Kelly Gallagher ‘22
Sadie O’Conor ‘22 began her first year at the College of the Holy Cross with Choir Week, where she was immediately struck by “how kind the people in the choir were.” Now in her senior year, Sadie finds that the welcoming nature of the community has been consistent across the many opportunities she has sought in musical performances, and that this supportive community has been essential to her growth as a singer and actor.
Sadie, who is a Music and English double major from Centerville on Cape Cod, vividly remembers being immersed in music from a young age. She told The Spire, “My Mom and Dad had a lot of CDs– everything from Journey to John Denver to Wicked to Christmas jazz. My twin sister and I would collect our own CDs, mostly musicals, and make up stories to go along with the songs.” She grew up with a special fondness for Disney, sharing that “it’s a family joke that I knew every word to ‘Part of Your World’ by the time I was four!” She’s participated in theatre and concerts since she was 6, and was eventually drawn to study classical music at the age of 16. Explaining her singing voice, she said, “In classical terms, I am a coloratura soprano, which basically means I sing very high and very fast. In opera repertoire these roles are usually faeries, maids, princesses, or page boys, all of which are really fun to play.”
At Holy Cross, Sadie has embraced opportunities to challenge herself and broaden her horizons as a performer in a variety of ways. For example, as a part of College Choir and Chamber Singers, she has “sang weird atonal shows like the ‘Little Match Girl Passion,’ oratorios, spirituals, and more.” As a first year, she performed the role of Beth in the musical version of Little Women and Cinderella in Into the Woods, and in following years appeared in Cabaret and the original virtual musical Le Deluge. She’s currently preparing to play Amalia Balash in She Loves Me, the Theatre Department’s Spring 2022 musical. Sadie counts Holy Cross musicals among her “favorite” memories, cherishing not only the exciting variety of musical styles but her time spent rehearsing and performing with her friends.
Sadie enjoys exploring unique approaches to different styles of performance. When she prepares for a concert, she begins by focusing on “the text and the technical side of the music.” When she’s in a show, she begins with getting a sense of who her character is. For arias or musical theatre pieces in a concert, Sadie tries to identify the “emotional intent” of the piece, explaining, “I think it’s much more fun to bring in a bit of character rather than sing everything perfectly poised and still (not to mention, singing everything like that will cause a lot of muscle and vocal tension which will impede your performance).” She wouldn’t say she has a “favorite” genre, but she has a special fondness for musical theatre and most types of opera, because they set “music in the context of a story on stage.”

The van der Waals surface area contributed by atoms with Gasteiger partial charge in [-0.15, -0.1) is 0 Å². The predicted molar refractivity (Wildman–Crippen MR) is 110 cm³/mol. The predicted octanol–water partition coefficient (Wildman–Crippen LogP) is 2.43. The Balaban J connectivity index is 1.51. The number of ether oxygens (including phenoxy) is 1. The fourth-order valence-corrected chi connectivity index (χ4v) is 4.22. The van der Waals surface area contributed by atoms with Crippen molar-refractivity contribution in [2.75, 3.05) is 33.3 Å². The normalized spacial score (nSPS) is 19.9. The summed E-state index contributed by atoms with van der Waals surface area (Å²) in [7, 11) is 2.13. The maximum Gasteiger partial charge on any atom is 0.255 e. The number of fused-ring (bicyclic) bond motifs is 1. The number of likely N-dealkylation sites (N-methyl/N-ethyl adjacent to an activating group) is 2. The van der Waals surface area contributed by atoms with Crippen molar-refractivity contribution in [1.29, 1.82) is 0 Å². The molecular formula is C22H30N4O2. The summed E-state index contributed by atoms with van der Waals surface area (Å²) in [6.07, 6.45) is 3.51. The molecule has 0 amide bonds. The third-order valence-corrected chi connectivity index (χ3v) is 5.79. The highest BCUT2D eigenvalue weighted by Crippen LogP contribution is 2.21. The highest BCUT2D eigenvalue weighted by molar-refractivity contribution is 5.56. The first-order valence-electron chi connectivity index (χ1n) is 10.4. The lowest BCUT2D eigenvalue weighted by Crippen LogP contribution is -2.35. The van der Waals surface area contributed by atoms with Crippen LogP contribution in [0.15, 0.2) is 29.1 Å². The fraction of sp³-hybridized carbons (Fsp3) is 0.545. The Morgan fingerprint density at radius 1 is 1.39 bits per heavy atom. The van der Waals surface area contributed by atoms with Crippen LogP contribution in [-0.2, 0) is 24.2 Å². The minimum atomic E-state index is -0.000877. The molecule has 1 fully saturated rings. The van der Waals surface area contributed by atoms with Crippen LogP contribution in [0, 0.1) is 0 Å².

Sadie strives to accept the frustrating fact that “you’re never done with the work, and it’s never going to be as good or perfect as you want it to be.” But she’s encouraged when she realizes how much progress she has made both in terms of her vocal technique and her “faith” in her voice. The community on the hill has contributed to much of that progress, and Sadie has learned a lot from working with other talented students and friends. She’s also benefited from studying with faculty members who “will push you to be the best you can be.” She finds that the community’s dedication to helping each other grow is born out of “the sense that we’re all working together to create something good.” Her experience at Holy Cross has helped her to better recognize who she is and who she wants to be as a performer, as well as the fact that this journey of self-discovery “is an ongoing one.” While it can be tempting for performers to put themselves in a box, Sadie thinks it’s important to not limit oneself, and while at college she has appreciated learning “how to start freeing my voice, and freeing myself.”
Looking ahead, Sadie plans to build on her Holy Cross education by getting her Master’s degree in performance. She’s currently aiming for opera programs. Her goal is to work as a professional singer and actor, specializing in musical theatre, opera, and Shakespeare, and she’s also interested in participating in arts-outreach programs, especially for schools. Her hopes for the future are guided by her conviction that “it’s really important for the arts to help people, whether that’s by raising money or awareness, or sparking conversation, or bringing people hope and joy.”
Sadie’s philosophy is that the soul of the performing arts is sharing with a community. She finds that the importance of community is often understated in performance, and feels that it’s important for performers “to understand that this is not about you. If you perform so people will love you or tell you how great you are, you’re never going to get anywhere.” Summing up her own beliefs and experiences, Sadie concluded her interview by reflecting, “I think a good mantra for music and performance is always to use it as a chance to share something. When you’re on stage, you should always be trying to help your scene partner look their best, and when you’re performing in a concert it’s about the connection between you, the other musicians, and the audience. The goal is to trust each other enough that we can all tap into something divine, something that transcends our differences and brings us together. That’s why I love it, because at its best it’s motivated by community and love and hope.”
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